American Flyers

    • Academies

  • Now Hiring
fast track pilot career


What Does Fast Track Really Mean?

What Does Fast Track Really Mean?

If you are familiar with the aviation industry or are new and looking to get involved, you may have come across the term “fast track.” It is a phrase used to allure potential pilots by promising a rapid progression from zero flight experience to becoming an airline pilot. But what does it truly mean? Essentially, it signifies an accelerated pathway that caters to the current needs of the airlines. After all, if there were no hiring demands, there would be no need for such programs. Nevertheless, in today’s world, we are facing the most severe pilot shortage ever recorded.

‘Fast Tracking’ Your Flight Training

While the fast-track approach aims to expedite the process of becoming a pilot, it raises concerns regarding the readiness and experience of these fast-tracked individuals. The aviation industry requires pilots who possess the necessary skills and knowledge to navigate through various challenges efficiently. To achieve this, flight training plays a crucial role.

Selecting the Right Flight Training School

Choosing the right flight school has become paramount. Patience is essential, as rushing into flight training without considering the institute’s reputation, curriculum, and instructors may lead to an incomplete and inadequate education. Some flight schools may issue you a start date for the commencement of your training, and that’s ok if it’s the right school for you. Just like in making any major decision in life, rushing into it without proper information and understanding you can have a negative outcome. Hastily starting your flight training without proper research may result in a poor experience. Thoroughly researching, selecting, and waiting for the right flight school ensures receiving the best possible education and sets the foundation for a successful pilot career.

Prioritize Developing Skills

Once you find your school, mastering Basic Attitude Flying (BAF) is a fundamental skill that aspiring pilots must master during their private training. Despite its seemingly straightforward nature, numerous students with over 100 hours of flight time struggle to maneuver the aircraft effectively. Attitude flying encompasses understanding the relationship between the aircraft’s attitude (position) and flight characteristics. Without this mastery, pilots may encounter difficulties in handling critical situations, which can compromise the safety of passengers and crew. Therefore, flight students must prioritize developing expertise in attitude flying to ensure a solid foundation for their subsequent training.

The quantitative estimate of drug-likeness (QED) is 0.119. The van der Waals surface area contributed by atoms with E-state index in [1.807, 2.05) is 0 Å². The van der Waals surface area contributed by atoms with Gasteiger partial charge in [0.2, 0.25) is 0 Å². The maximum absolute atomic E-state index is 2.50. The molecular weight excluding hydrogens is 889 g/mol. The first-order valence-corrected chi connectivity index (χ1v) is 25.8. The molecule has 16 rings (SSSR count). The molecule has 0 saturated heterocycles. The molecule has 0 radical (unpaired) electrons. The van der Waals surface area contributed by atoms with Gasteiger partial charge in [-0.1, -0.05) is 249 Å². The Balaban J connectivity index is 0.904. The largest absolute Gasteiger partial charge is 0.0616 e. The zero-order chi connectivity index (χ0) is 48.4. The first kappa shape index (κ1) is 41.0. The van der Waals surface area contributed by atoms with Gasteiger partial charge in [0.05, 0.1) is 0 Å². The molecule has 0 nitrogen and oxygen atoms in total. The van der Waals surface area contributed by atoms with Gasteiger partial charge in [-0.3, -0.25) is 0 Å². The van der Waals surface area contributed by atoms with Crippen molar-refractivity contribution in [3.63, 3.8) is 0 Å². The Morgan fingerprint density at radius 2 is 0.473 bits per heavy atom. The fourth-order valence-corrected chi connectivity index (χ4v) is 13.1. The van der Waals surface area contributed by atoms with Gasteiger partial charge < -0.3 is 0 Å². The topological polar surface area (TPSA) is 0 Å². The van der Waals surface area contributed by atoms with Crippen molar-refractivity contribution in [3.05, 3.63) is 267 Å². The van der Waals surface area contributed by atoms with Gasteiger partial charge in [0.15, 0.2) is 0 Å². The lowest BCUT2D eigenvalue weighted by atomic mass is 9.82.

The importance of solid instrument training plays a crucial role in the education of aspiring pilots. It involves flying with reference solely to the instruments, without any external visual cues. To effectively train for this, simulator training becomes invaluable. Simulators provide a controlled environment that allows pilots-in-training to practice diverse scenarios and simulate real-life flight challenges. While some flight schools may shy away from flying in instrument meteorological conditions (IMC) due to potential instructor inexperience, incorporating IMC training is vital. Exposure to flying in actual weather conditions enhances a pilot’s ability to navigate through low visibility situations, preparing them for the demands of airline flying where a significant portion of flights occurs under Instrument Flight Rules (IFR).

Building Experience vs Accumulating Hours

Typically, after completing their commercial training, a new CFI will work for 18 to 24 months to build their experience and the 1,500 necessary hours for the Airline Transport Pilot (ATP) requirement. This is a critical phase of a professional pilot’s journey because, as you must understand, it is not about the number of hours but rather the experience. You can choose to fly low and slow towing a banner or tracking pipelines or choose to fly under various conditions and teach upcoming pilots gaining experience.

During this time, your sole focus should be continuing your education while ensuring your students receive the best education. If you want to be ready for your job as an airline pilot, you must continue to learn and mature to ensure you are ready for the responsibility that comes with the role. Employment opportunities after your flight training are also important. At American Flyers, we firmly believe in preparing and shaping students into flight instructors from the very beginning. By offering employment opportunities within our organization, we aim to not only retain talented individuals but also supply the industry with the best pilots. This comprehensive approach ensures that graduates possess the necessary experience, enabling them to seamlessly transition into the airline industry.